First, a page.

It's pretty hard for me to remain long in "critical listening mode" with the Proton plugged into my computer audio setup. Janet Baker sings about 3 notes and I'm just gone. You get a remarkable absence of any kind of noise and there's not a molecule of artificiality in the sound at all. So this is easy to listen to and, if you're like me, you'll find that hours pass by.<br />
      <br />
      I would at this point go on and on about the convenience and thoughtfulness of the design... but i think Chris has totally hit that already. Do note, however that this component can be one link of a completely battery driven system.
    1. vortecjr's Avatar
      vortecjr -
      Flatmap!
    1. riderforever's Avatar
      riderforever -
      Hi Chris, thank you for this other great review. The only criticism I can move is that - in my opinion - it relies a little bit too much on the Wavelength statements about the usb implementation. It's obvious that they consider the asynchronous usb implementation far ahead the adaptive one, but the claimed 100x reduction of jitter looks to me a real exageration.<br />
      <br />
      I'm not aware of all the subtle details of this kind of implementation, but I think that also with well designed adaptive usb impl the jitter could remain to a very low level, for example feeding a buffer.<br />
      <br />
      Is the review of the PS Audio PWD on the way? I'd be very interested in your opinion about the quality of its usb input.
    1. The Computer Audiophile's Avatar
      The Computer Audiophile -
      Hi riderforever - A review of the PWD and PWT will be done in the future. Since PS just started shipping production units yesterday (June 29th, 2009) I don't think anyone can really say how it sounds. For the last several weeks there have been updates to the unit's code in an effort to perfect the unit.
    1. Leonid Khachaturov's Avatar
      Leonid Khachaturov -
      The hype around asychronous USB converters seems rather funny to me. In fact, such converters are not that rare and don't necessarily cost a fortune - Tascam US-144 ($149) is asynchronous, as well as the very popular E-Mu 0404 USB 2.0 ($199).<br />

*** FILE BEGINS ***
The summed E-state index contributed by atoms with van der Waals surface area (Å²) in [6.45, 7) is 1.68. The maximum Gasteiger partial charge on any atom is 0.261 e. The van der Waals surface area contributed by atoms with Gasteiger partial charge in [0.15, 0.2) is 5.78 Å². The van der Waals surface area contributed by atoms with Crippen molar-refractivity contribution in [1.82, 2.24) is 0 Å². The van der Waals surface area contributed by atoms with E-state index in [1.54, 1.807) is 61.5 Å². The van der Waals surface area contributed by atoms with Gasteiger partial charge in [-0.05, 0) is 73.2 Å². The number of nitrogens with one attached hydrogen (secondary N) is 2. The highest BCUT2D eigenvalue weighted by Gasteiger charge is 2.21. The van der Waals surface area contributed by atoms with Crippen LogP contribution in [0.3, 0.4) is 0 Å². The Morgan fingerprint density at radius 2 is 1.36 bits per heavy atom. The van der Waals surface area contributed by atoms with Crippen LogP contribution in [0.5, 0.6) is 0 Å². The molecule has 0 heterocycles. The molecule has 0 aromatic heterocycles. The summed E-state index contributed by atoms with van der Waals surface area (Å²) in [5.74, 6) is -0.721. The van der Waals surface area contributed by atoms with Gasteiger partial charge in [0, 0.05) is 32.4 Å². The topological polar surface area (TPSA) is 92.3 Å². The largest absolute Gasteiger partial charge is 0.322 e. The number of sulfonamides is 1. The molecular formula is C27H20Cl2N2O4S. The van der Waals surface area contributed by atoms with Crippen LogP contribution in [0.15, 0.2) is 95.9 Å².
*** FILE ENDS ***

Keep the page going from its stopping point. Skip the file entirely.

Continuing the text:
<br />
      It's true, that "driver-less" converters (the ones that use the built-in USB Audio drivers) are usually adaptive and require some hardware programming to work asynchronously, but in the pro-sector, where the manufacturer usually provides custom drivers, the asynchronous approach is more common.
    1. bachrocks's Avatar
      bachrocks -
      Thanks Chris for this as well as your soooo many other really great reviews. I read all of your DAC reviews. These are invaluable. Especially, many are complemented with user comments as well as developers' comments in the forum. What a service you and your readers provide!<br />
      <br />
      I'm considering this for my VAIO FZ series laptop (as music server and CD player), NAD C325BEE amplifier, and Wharfdale Diamond 9.1 speakers in Korea. And thanks to this review, and also Flatmap's comments about classical music with the Proton, I feel several steps closer to purchasing it.
    1. Wavelength's Avatar
      Wavelength -
      riderforever,<br />
      <br />
      <cite>Hi Chris, thank you for this other great review. The only criticism I can move is that - in my opinion - it relies a little bit too much on the Wavelength statements about the usb implementation. It's obvious that they consider the asynchronous usb implementation far ahead the adaptive one, but the claimed 100x reduction of jitter looks to me a real exageration.<br />
      <br />
      Typical adaptive jitter as tested with a Wavecrest DTS on the best computer we have sitting here still yields 2838ps of Jitter on the Word Clock. It does go up even more with slower computers and different operating systems and hardware. Were as asynchronous would not vary under any of those conditions.<br />
      <br />
      Actually we have documented proof of the performance data that we claim. But really it is easy to see that in Adaptive mode you are changing the Master Clock used in the creation of all the I2S parameters and therefore in this alone you are creating jitter. Also the use of a noisy clock like a PLL multiplied clock (yea figure out how they derive a 11.2896Mhz clock from a 6MHz crystal oscillator) is going to add tons to the output jitter spectrum.<br />
      <br />
      Thanks<br />
      Gordon